You've got to ready 'The Big

Mark Hubbard's picture

You've got to read 'The Big Kahuna', Richard. The Gareth James Version.

The Gospel According to Mark

Richard Goode's picture

Where was the bit where Jesus called for a capital gains tax? I must have missed it.

Will Jesus Be Leading by Example.

Mark Hubbard's picture

Whaleoil finally makes a very good point: http://www.whaleoil.co.nz/2012...

Quote:

But since Gareth Morgan has been calling for a capital gains tax, I invite him to do as he preaches, and pay some of his capital gain for his business back to the government.

After all, as Gareth lectured us in the Herald in July of this year:

“The principle of taxation is that those with the greatest ability to pay tax should shoulder the greatest burden and those with the least should be the greatest beneficiaries of State redistribution.”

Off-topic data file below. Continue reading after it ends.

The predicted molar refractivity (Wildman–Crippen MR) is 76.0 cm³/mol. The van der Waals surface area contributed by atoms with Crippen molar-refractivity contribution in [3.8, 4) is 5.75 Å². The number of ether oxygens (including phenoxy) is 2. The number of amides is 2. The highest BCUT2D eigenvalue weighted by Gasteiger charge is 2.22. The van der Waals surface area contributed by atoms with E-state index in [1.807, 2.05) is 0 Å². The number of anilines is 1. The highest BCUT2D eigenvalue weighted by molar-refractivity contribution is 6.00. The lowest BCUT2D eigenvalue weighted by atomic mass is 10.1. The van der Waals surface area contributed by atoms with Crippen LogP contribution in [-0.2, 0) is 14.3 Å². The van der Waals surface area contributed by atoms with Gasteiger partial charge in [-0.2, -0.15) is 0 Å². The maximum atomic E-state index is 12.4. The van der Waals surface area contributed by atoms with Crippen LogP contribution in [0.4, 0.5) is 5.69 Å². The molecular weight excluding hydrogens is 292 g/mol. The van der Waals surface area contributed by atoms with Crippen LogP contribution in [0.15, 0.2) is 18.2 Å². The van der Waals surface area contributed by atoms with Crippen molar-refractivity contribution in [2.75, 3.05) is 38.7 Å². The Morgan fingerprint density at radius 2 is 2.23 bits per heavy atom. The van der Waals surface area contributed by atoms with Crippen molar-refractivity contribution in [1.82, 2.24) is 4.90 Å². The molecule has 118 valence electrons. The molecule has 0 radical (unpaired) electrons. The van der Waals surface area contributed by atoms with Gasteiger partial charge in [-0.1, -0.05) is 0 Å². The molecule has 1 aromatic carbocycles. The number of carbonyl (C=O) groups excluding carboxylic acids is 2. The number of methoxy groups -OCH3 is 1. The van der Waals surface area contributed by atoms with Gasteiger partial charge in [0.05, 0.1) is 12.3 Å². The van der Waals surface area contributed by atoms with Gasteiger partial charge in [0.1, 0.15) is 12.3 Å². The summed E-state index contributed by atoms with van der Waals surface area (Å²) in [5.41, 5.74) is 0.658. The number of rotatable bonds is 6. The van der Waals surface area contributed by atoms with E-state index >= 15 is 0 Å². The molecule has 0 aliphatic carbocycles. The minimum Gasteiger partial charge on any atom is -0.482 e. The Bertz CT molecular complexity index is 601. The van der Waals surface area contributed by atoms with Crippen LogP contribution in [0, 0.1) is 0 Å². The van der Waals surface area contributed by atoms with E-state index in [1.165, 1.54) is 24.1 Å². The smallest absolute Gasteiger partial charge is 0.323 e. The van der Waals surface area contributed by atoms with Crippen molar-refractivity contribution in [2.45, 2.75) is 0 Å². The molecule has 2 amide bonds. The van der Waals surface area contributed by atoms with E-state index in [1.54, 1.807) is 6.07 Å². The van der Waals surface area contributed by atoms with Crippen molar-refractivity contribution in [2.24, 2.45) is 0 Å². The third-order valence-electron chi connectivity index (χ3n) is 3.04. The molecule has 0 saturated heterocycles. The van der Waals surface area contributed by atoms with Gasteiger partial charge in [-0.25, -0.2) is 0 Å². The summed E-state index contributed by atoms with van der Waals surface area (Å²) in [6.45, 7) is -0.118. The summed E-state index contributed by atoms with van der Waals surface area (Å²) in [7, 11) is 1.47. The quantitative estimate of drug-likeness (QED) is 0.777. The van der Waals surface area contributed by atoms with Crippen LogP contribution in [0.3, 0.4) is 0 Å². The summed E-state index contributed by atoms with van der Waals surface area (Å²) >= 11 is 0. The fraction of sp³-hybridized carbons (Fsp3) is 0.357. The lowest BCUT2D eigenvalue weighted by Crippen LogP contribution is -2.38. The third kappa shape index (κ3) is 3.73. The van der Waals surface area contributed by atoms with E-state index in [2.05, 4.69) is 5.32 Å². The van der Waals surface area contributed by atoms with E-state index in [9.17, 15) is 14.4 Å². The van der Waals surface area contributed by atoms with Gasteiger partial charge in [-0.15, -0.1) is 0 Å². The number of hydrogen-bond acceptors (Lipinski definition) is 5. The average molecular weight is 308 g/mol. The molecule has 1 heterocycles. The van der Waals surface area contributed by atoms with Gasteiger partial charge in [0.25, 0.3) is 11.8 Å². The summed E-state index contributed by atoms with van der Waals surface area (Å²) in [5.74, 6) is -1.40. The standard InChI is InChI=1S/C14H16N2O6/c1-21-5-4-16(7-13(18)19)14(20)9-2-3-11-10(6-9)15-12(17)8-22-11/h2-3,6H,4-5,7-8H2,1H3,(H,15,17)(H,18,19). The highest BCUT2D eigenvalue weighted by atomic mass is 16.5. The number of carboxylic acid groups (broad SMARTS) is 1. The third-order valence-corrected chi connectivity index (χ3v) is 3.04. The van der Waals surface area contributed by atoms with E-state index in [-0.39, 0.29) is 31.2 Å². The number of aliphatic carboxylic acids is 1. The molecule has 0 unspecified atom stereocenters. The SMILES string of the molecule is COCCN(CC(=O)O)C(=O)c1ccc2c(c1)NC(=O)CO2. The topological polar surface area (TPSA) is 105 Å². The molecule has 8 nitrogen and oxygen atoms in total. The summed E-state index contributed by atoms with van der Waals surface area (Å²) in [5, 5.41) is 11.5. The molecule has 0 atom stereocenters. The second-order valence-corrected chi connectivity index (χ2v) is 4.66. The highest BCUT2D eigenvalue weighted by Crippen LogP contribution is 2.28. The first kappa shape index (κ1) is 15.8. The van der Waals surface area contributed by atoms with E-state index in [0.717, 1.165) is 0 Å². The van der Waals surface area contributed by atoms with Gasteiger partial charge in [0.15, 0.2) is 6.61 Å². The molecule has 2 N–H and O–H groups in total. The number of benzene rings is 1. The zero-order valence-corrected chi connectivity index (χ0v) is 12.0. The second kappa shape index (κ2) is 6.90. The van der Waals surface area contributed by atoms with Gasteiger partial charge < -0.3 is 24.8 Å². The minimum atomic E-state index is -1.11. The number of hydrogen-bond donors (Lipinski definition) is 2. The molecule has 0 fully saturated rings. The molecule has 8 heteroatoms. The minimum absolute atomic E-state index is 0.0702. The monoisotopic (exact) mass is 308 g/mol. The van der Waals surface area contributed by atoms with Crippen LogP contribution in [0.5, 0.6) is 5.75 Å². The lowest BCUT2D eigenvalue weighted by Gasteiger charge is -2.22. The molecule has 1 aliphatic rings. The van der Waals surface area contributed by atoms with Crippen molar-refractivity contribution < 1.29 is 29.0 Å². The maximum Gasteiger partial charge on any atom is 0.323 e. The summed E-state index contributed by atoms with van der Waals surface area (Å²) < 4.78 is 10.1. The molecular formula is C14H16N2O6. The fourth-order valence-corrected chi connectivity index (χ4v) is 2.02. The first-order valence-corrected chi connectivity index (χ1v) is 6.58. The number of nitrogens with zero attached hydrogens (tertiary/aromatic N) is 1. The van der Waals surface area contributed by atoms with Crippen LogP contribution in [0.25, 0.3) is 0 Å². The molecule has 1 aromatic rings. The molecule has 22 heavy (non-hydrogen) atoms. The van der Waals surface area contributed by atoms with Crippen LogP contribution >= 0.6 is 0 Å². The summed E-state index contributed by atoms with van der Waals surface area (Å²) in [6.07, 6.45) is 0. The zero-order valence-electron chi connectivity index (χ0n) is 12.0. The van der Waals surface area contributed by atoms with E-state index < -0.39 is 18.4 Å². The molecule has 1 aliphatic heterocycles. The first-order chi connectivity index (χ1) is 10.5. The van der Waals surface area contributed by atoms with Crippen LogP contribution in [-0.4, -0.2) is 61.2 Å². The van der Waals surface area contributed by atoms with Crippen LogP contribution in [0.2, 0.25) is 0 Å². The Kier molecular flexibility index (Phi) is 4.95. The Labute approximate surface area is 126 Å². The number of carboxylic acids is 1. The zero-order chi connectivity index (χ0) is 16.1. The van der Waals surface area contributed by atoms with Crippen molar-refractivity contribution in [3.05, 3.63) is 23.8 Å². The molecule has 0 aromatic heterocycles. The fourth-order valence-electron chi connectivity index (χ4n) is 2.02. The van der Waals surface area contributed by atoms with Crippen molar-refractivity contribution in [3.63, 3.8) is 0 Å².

Get on with it Gareth. Lead by example. Pay out 28% of your capital gain on GMI to the state.

My Comment to NBR:

Mark Hubbard's picture

It's not about tall poppy syndrome. Some of us, free men, understand that our long term freedom, and our long term prosperity, turns on a free market and limited government. Jesus Morgan just grew the government. The commission of every one of his investors - many of whom wouldn't agree with the Nanny State - now goes to grow the welfare state and the growing tax take needed to contain the violence of it, plus the violence of the coercive Big Brother State to extract it.

That's what he's sold out. My freedom, again.